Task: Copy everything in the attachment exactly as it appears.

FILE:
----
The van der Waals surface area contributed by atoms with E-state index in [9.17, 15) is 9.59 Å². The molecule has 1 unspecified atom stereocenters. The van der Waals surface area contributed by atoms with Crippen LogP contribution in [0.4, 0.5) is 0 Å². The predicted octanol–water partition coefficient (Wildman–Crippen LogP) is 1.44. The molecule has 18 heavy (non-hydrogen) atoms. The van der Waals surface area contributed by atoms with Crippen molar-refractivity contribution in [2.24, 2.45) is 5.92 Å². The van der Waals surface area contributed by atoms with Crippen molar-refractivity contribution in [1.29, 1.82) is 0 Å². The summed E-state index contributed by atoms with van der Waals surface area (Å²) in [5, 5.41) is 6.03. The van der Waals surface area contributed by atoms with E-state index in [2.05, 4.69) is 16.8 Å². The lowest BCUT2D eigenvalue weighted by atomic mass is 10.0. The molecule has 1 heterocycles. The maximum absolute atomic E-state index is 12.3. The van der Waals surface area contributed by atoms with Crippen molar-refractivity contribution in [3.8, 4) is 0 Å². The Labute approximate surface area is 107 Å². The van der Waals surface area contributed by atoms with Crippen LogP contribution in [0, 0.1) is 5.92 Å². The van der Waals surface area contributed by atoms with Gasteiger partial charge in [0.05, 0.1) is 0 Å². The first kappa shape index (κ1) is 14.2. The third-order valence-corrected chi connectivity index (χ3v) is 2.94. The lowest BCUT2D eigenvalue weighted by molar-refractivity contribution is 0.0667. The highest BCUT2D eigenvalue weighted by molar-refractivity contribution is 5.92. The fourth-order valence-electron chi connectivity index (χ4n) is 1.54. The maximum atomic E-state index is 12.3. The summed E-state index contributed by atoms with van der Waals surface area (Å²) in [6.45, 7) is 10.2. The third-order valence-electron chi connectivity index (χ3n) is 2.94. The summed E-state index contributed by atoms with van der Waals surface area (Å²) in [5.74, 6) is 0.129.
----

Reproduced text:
The van der Waals surface area contributed by atoms with E-state index in [9.17, 15) is 9.59 Å². The molecule has 1 unspecified atom stereocenters. The van der Waals surface area contributed by atoms with Crippen LogP contribution in [0.4, 0.5) is 0 Å². The predicted octanol–water partition coefficient (Wildman–Crippen LogP) is 1.44. The molecule has 18 heavy (non-hydrogen) atoms. The van der Waals surface area contributed by atoms with Crippen molar-refractivity contribution in [2.24, 2.45) is 5.92 Å². The van der Waals surface area contributed by atoms with Crippen molar-refractivity contribution in [1.29, 1.82) is 0 Å². The summed E-state index contributed by atoms with van der Waals surface area (Å²) in [5, 5.41) is 6.03. The van der Waals surface area contributed by atoms with E-state index in [2.05, 4.69) is 16.8 Å². The lowest BCUT2D eigenvalue weighted by atomic mass is 10.0. The molecule has 1 heterocycles. The maximum absolute atomic E-state index is 12.3. The van der Waals surface area contributed by atoms with Crippen molar-refractivity contribution in [3.8, 4) is 0 Å². The Labute approximate surface area is 107 Å². The van der Waals surface area contributed by atoms with Crippen LogP contribution in [0, 0.1) is 5.92 Å². The van der Waals surface area contributed by atoms with Gasteiger partial charge in [0.05, 0.1) is 0 Å². The first kappa shape index (κ1) is 14.2. The third-order valence-corrected chi connectivity index (χ3v) is 2.94. The lowest BCUT2D eigenvalue weighted by molar-refractivity contribution is 0.0667. The highest BCUT2D eigenvalue weighted by molar-refractivity contribution is 5.92. The fourth-order valence-electron chi connectivity index (χ4n) is 1.54. The maximum atomic E-state index is 12.3. The summed E-state index contributed by atoms with van der Waals surface area (Å²) in [6.45, 7) is 10.2. The third-order valence-electron chi connectivity index (χ3n) is 2.94. The summed E-state index contributed by atoms with van der Waals surface area (Å²) in [5.74, 6) is 0.129.